I thought last night as I joined almost 300 other Franciscans of all sorts in remembering Francis' passing into the fullness of life (called the transitus): what an amazing man, to have all these people praying in his honor all these years later. And truly he is, a gift from God to us all. Not to call us to be him, but to do what he did: find our true selves in the will of the Good God who made and makes us. What we are before God, as Francis reminds us, is what we are. No more, and no less. That is the true basis of all humility. Francis was aware of his gifts, and was willing to use them with great conviction, but never wanted to forget that they were gifts and so he needed to focus on the Giver and never claim them as simply his own, to do with as he pleased. I pray God will help us all do the same, and trust that He will if we open ourselves to him, as little and imperfect as we are. Remembering God's love of the saints is not an indictment against those who admire them, but a call to believe that God can indeed love, and does choose to love us. As one friar said when he witnessed a moment of gruffness from Padre Pio, now St. Pio: "If that man can be a saint, then there's hope for all of us!" And Pio smiled at him, because he knew it was true.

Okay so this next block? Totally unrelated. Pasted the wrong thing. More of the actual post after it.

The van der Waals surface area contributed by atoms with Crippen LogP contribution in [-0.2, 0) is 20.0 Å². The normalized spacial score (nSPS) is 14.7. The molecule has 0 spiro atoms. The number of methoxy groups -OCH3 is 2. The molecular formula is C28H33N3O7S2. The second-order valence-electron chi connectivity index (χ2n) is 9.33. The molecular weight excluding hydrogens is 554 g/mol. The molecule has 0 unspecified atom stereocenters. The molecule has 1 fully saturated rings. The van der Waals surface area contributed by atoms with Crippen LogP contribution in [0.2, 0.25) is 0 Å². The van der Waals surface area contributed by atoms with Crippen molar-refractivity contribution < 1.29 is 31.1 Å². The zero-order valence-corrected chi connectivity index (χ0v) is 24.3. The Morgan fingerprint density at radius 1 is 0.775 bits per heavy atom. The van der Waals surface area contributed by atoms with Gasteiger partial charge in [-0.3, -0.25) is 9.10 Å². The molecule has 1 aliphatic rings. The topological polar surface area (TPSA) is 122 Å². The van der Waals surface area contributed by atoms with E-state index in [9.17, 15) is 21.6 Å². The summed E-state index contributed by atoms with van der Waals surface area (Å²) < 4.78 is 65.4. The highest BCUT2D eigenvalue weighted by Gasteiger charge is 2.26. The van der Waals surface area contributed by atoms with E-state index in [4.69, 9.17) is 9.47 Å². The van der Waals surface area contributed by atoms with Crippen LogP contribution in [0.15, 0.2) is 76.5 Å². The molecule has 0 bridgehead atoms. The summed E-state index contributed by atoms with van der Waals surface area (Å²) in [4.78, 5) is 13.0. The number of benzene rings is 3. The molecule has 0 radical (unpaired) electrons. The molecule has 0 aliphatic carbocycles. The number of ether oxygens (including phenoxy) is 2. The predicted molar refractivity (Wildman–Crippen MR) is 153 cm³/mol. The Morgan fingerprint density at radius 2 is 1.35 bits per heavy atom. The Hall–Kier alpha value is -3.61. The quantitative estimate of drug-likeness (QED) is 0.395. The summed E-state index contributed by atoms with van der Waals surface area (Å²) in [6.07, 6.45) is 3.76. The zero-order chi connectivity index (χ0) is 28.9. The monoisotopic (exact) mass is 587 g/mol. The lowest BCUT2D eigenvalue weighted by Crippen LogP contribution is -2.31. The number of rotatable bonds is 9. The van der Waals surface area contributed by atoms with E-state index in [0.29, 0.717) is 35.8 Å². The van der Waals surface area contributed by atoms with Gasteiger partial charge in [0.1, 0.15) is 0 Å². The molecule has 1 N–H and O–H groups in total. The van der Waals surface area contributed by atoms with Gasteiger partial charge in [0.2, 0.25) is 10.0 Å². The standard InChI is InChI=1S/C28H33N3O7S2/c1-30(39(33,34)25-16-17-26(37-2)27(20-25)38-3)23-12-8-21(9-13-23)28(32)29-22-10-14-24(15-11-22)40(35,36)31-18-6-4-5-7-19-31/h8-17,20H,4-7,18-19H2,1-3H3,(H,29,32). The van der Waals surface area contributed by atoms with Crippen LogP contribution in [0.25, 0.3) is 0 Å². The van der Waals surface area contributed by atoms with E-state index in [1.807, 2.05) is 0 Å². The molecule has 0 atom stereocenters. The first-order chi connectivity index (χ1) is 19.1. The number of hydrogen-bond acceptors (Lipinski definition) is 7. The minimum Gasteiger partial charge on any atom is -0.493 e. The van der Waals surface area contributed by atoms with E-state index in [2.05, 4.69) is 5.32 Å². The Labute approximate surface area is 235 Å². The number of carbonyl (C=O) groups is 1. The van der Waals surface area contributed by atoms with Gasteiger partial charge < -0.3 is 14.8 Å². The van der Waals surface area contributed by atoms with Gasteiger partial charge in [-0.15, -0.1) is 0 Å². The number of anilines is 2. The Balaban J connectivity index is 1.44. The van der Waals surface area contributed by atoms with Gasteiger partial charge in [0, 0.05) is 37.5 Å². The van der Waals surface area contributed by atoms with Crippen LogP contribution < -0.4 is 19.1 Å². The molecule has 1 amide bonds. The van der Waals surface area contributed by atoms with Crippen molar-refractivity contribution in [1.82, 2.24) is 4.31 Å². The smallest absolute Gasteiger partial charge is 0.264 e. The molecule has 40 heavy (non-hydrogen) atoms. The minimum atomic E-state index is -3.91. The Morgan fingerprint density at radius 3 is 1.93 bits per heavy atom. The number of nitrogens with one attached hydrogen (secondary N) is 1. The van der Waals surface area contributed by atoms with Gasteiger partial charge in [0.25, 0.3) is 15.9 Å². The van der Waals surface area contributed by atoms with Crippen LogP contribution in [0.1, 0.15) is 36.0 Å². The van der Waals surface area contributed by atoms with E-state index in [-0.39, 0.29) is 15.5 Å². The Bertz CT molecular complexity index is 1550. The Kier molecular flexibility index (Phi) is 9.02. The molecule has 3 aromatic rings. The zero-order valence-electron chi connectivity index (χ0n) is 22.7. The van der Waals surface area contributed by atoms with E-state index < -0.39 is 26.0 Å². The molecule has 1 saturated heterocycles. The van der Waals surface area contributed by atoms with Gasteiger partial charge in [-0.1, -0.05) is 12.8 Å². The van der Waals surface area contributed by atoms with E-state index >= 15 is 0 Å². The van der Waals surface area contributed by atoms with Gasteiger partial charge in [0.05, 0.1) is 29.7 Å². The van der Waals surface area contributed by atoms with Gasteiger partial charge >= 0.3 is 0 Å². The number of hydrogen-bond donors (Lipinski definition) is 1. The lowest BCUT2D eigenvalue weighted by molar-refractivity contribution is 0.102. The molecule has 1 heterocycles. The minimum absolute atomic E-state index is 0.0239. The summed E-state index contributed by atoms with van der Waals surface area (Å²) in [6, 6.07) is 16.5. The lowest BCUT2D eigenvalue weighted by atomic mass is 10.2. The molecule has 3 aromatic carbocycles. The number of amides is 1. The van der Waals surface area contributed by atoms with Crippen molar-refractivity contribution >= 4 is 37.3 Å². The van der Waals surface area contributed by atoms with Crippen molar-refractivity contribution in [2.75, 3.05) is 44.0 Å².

So remember: if God could love Francis, the vain, showy, spendthrift son of a merchant, he can love each of us. And love us into holiness, if we say yes.
Say yes.
Pax et Bonum!

Tuesday, October 03, 2006

Violence andFrancis

Pax et Bonum! Yes, it is the eve of the feast of a great saint, a great man, a genius: Francis, son of Pietro di Bernardone, of Assisi. We need to heed him, and his message. I just read sadly about the young children killed in Lancaster County, Pennsylvania. God rest them! And it can make us think our world is more violent than ever. But I don't think it is, I just think we have more efficient tools! Medieval Italy of Francis' time was quite violent. So how did Francis become a man of peace in the midst of it all? Not because he wasn't tempted to be as violent as the world around him: he was, and constantly. But he remembered the words of his wise and patient savior: Those who live by the sword will die by the sword, and Love your enemies. But what impressed Francis was not what Jesus said, but what he did: loved his enemies even to dying at their hands, without raising his against them. That is not an easy message to live, but we are promised it is the real way to peace. Help us, Francis of Assisi!